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Flashcards in Diabetes Deck (47)
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What are the risk factors of Type 1 diabetes?

no major risk factors: genetic and environment factors both play a role


What are the signs and symptoms of Type 1 diabetes?

Polyuria, polydypsia, polyphagia (increased appetite), fatigue, weakness, rapid weight loss, blurred vision


What is the renal threshold for glucosuria?

~180-200 mg/dl


What are the risk factors for Type 2 diabetes?

MUST HAVE GENETIC PREDISPOSITION. Additional factors: Age, ethnicity (african american, mexican, asian american, american indian and pacific islands), obesity, sedentary lifestyle, diet high in saturated fat, low in fiber / CHO


What signs and symptoms distinguish Type 2 from Type 1 diabetes?

Warning signs typically worsen over a long time. Also: Numbness / tingling associated with neuropathy from prolonged high blood sugar periods, more gradual weight loss, and acanthosis nigricans


What is is acanthosis nigricans? What triggers it?

Skin pigmentation disorder characterized by dark, hyperkeratin plaques found in axillae, back of neck, and other flexural areas. Triggered by high insulin levels in the blood


What puts an individual at risk for gestational diabetes GDM?

Obese women, advanced maternal age, GDM in previous pregnancy, family history, belongs to an at-risk ethnicity


How does a fasting plasma glucose work? Who is this best for?

Patient has 8-12 hour overnight fast. This is preferred for non-pregnant adults and children


How does an A1c work? Who is this best for?

Checks the amount of glycated hemoglobin, which is good because no fasting is required. Not good for children (poor data)


What are the threshold values for FPG and A1c for pre-diabetes?

100-125 mg/dl = impaired fasting glucose
5.7 to 6.4% = a1c


What are the threshold values for FPG and A1c for diabetes?

126 or above mg/dl = diabetes
6.5% or above for A1c


What is the oral glucose tolerance test and what is it best used for?

Best used in pregnancy for gestational diabetes, can use a 1 or two step strategy, two step does a non-fasting first. Fasting will ultimately need to be done in both to confirm


How high must blood glucose levels be in a random blood test to diagnosis diabetes?

>200 mg/dl with significant symptoms


What type of sweetener is sucrose and what must be done when patients take it?

Nutritive, it is table sugar. can be substituted for another, but need to count consumption and cover with insulin / meds. Limit use


What type of sweetener is fructose? How does it affect blood sugar and what are your recommendations for patients?

Nutritive - naturally occurs in fruits and vegetables.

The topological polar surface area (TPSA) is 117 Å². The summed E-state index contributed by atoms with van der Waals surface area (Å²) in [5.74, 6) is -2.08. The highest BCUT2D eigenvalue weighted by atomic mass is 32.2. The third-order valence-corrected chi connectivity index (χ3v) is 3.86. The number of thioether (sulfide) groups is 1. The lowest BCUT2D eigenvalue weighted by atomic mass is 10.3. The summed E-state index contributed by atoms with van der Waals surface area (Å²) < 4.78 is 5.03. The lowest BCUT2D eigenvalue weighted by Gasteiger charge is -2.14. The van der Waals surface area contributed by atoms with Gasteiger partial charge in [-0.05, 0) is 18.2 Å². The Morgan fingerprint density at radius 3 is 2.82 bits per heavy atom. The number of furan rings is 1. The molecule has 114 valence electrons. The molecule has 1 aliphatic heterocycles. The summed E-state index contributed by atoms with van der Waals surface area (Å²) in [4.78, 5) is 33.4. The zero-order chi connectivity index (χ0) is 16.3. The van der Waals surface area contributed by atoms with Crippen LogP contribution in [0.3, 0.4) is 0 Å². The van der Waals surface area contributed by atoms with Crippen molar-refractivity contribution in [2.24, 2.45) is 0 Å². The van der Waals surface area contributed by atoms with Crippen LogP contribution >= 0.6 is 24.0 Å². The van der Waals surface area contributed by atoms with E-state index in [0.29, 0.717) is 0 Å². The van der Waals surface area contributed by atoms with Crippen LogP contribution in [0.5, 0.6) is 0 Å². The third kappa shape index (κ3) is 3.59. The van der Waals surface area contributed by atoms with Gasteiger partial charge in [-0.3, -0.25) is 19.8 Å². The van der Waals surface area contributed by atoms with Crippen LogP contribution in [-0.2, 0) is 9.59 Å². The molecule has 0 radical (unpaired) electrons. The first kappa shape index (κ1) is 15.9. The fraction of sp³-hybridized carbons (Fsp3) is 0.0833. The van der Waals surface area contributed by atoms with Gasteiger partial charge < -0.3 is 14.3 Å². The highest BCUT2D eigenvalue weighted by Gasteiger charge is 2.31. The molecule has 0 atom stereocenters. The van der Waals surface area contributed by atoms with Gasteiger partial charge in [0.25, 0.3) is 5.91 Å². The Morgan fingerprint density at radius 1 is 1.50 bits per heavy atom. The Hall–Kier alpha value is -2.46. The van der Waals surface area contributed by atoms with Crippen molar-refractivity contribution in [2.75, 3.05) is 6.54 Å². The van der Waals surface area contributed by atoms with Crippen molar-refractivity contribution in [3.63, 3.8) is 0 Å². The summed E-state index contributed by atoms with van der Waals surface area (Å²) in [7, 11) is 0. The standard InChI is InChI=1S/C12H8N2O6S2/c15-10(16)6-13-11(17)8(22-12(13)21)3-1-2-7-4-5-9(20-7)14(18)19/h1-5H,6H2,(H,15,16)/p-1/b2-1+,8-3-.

Less effect than sucrose on postprandial blood glucose, but has adverse effects on plasma lipids

Recommendation: avoid added fructose in processed foods


What type of sweetener are sugar alcohols and what must be considered about them?

Nutritive - 1/2 calories of sucrose
Sorbitol and mannitol are examples. Consider laxative effects if eaten in high amounts, and they do have calories so they are not "free"


What are general recommendations regarding nonnutritive sweeteners?

Acceptable Daily Intake levels (ADI) are established by FDA (1/100 level which produce observable efects). Considered safe


What is Acesulfame-K's street name?

Sweet One


What is Aspartame's street name?

Equal, NutraSweet


What is Saccharin's street name?

Sweet N Low


What is sucralose's street name?



What is neotame's street name?



What is Advantame?

General purpose sweetener


What are generally regarded as safe sweeteners?

Stevia, Luo Han Guo


What is the recommended calories from fat for diabetic patients, and who goes on the low / high end?

25-35% of calories
Low: Overweight, those with metabolic syndrome + abnormal lipid profiles
High: Well-controlled patients with good lipid profiles and normal weight


What are the recommendations for specialty fats in diabetes? I.e. saturated fats, trans fat, cholesterol

<7% of calories saturated fats
No trans fat
Choose from mono and polyunsaturated sources, especially omega-3 fatty acids, i.e. nuts, seeds, fish, olive oil, canola oil.
Limit cholesterol to <200 mg per day


How much protein should a diabetic patient be consuming?

Same as normal: 0.8-1g per kg. 10-20% of total calories However, newly diagnosed should be at 1g/kg because they are catabolic


How much protein is in 1 oz of meat / poultry? What are some equivalents for vegetarians?

~7g protein. Size of palm = 3 oz.

Vegeterians: 1/2 cup of beans is 6-9 g, milk = 8 g / cup.


What is the recommended intake of fiber for diabetics?

Although one study showed that it improved glycemic control, recommendations are not for extra consumption. 14g / 1000 kcal is recommended = 20-35 g per day feasibly


How do you get patients to aim for 30 grams of fiber per day? What additional recommendation do you give them?

10 g from grains / cereals - i.e. oatmeal, whole grain
10 g from fruits / vegetables - i.e. raspberries / blackberries
10 g from legumes, nuts, and seeds
DRINK WATER to avoid constipation